Acknowledgements Top


From the core of my heart, I'll like to thank my thesis supervisor, Prof. Devinder Singh, for his able guidance and mentorship; and Dr. Dwight Bowman from Cornell university, New York who sparked my interest in public health risks of zoonotic diseases. I am also grateful to all my friends and flatmates for keeping my morale high. With deep affection, I'll like to thank my family for supporting me, financially as well as emotionally, during my student days. Gratefully, I also acknowledge the faith shown in me by my peers at Lund University, my program director Dr. Anette Agardh and our student counsellor Jenny Arfwedson. I am sure, some names might have slipped from my memory. Since To err is human, I apologize for this omission, but that doesn't mean that I am not grateful to their contribution in completion of my thesis project.

 
  References Top

1.
Available from: http://www.aspca.org/about-us/faq/pet-statistics.aspx [Last accessed date 2014 Nov 28].  Back to cited text no. 1
    
2.
Dohoo IR, McDonell WN, Rhodes CS, Elazhary YL. Veterinary research and human health. Can Vet J 1998;39:548-56.  Back to cited text no. 2
    
3.
Robertson ID, Irwin PJ, Lymbery AJ, Thompson RC. The role of companion animals in the emergence of parasitic disease. Int J Parasitol 2000;30:1369-77.  Back to cited text no. 3
    
4.
McCarthy J, Moore TA. Emerging helminth zoonoses. Int J Parasitol 2000;30:1351-60.  Back to cited text no. 4
    
5.
Morrison G. Zoonotic infection from pets. Understanding the risk and treatment. Postgrad Med 2001;110:24-6, 29-30, 35-6.  Back to cited text no. 5
    
6.
Elliot DL, Tolle SW, Goldberg L, Miller JB. Pet-associated illness. N Engl J Med 1985;313:985-95.  Back to cited text no. 6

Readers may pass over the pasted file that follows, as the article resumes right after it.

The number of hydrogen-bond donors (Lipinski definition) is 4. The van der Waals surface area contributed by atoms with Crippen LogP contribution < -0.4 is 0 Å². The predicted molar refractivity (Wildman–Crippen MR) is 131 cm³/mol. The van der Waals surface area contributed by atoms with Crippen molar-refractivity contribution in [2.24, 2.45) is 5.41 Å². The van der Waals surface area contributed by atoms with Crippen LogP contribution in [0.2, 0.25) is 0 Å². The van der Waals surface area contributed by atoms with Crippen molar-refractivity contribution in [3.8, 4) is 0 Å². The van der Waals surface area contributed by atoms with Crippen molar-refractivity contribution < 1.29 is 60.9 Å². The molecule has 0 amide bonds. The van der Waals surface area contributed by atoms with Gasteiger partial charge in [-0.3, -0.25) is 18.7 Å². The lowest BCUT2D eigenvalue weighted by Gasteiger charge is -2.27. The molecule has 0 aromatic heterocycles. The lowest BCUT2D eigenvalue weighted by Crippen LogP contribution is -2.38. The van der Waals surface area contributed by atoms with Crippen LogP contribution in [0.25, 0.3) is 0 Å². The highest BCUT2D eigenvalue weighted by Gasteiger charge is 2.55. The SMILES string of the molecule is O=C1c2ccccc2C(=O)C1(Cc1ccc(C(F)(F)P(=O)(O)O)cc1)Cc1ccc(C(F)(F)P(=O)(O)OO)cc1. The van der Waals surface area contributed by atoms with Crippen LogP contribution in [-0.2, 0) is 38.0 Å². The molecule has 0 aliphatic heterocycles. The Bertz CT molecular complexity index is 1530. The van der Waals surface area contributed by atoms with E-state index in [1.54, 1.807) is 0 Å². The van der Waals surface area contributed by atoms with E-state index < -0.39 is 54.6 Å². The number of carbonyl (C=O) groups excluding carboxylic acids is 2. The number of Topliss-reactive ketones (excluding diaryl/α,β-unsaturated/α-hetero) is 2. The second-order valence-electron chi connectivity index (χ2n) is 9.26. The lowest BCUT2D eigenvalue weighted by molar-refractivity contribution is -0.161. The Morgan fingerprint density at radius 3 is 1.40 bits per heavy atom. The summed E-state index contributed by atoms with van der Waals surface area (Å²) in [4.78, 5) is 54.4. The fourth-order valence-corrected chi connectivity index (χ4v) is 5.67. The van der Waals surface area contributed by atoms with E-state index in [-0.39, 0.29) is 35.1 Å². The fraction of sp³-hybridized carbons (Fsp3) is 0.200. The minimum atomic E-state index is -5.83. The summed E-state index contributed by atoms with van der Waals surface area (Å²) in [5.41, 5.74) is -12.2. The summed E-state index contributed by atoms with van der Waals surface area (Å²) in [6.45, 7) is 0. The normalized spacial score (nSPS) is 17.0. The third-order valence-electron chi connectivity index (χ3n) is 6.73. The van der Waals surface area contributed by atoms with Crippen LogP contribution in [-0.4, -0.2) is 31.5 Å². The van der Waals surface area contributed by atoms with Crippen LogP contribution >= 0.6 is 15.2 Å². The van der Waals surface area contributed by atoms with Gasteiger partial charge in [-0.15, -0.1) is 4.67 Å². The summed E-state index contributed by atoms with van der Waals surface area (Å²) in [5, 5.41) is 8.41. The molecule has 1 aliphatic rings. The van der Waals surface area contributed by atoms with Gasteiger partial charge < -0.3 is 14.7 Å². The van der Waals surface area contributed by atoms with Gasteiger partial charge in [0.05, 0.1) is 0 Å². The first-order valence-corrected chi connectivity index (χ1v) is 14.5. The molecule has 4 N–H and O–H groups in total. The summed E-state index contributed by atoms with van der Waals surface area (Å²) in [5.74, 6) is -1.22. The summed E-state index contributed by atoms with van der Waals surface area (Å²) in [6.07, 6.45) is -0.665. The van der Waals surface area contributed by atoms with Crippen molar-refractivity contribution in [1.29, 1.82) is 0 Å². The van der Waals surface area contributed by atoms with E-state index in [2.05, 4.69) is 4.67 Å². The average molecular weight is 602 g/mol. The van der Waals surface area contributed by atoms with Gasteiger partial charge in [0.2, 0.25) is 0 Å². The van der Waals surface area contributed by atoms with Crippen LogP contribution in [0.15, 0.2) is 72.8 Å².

7.
Goldstein EJ. Household pets and human infections. Infect Dis Clin North Am 1991;5:117-30.  Back to cited text no. 7
    
8.
Ugbomoiko US, Ariza L, Heukelbach J. Parasites of importance for human health in Nigerian dogs: High prevalence and limited knowledge of pet owners. BMC Vet Res 2008;4:49.  Back to cited text no. 8
    
9.
Companion Animal Parasite Council [www.capcvet]. Oregon: The Association; c2014 [about 3 screens]. Available from: http://www.capcvet.org/capc-recommendations/ascarid-roundworm/ [Last updated 2012 Jul; Last cited 2014 Mar 17].  Back to cited text no. 9
    
10.
Taylor MR. The epidemiology of ocular toxocariasis. J Helminthol 2001;75:109-18.  Back to cited text no. 10
    
11.
Heukelbach J, Walton SF, Feldmeier H. Ectoparasitic infestations. Curr Infect Dis Rep 2005;7:373-80.  Back to cited text no. 11
    
12.
Centers for Disease Control and Prevention [cdc.gov]. Atlanta; c2014; [about 2 screens]. Available from: http://www.cdc.gov/ncezid/dvbd/ [Last updated 2013 Nov 19; Last cited 2014 Mar 17].  Back to cited text no. 12
    
13.
Coutinho MT, Linardi PM. Can fleas from dogs infected with canine visceral leishmaniasis transfer the infection to other mammals? Vet Parasitol 2007;147:320-5.  Back to cited text no. 13
    
14.
Dantas-Torres F, Figueredo LA, Brandao-Filho SP. Rhipicephalus sanguineus (Acari: Ixodidae), the brown dog tick, parasitizing humans in Brazil. Rev Soc Bras Med Trop 2006;39:64-7.  Back to cited text no. 14
    
15.
Coutinho MT, Bueno LL, Sterzik A, Fujiwara RT, Botelho JR, De Maria M, et al. Participation of Rhipicephalus sanguineus (Acari: Ixodidae) in the epidemiology of canine visceral leishmaniasis. Vet Parasitol 2005;128:149-55.  Back to cited text no. 15
    
16.
Irwin PJ. Companion animal parasitology: Clinical perspective. Int J Parasitol 2002;32:591-3.  Back to cited text no. 16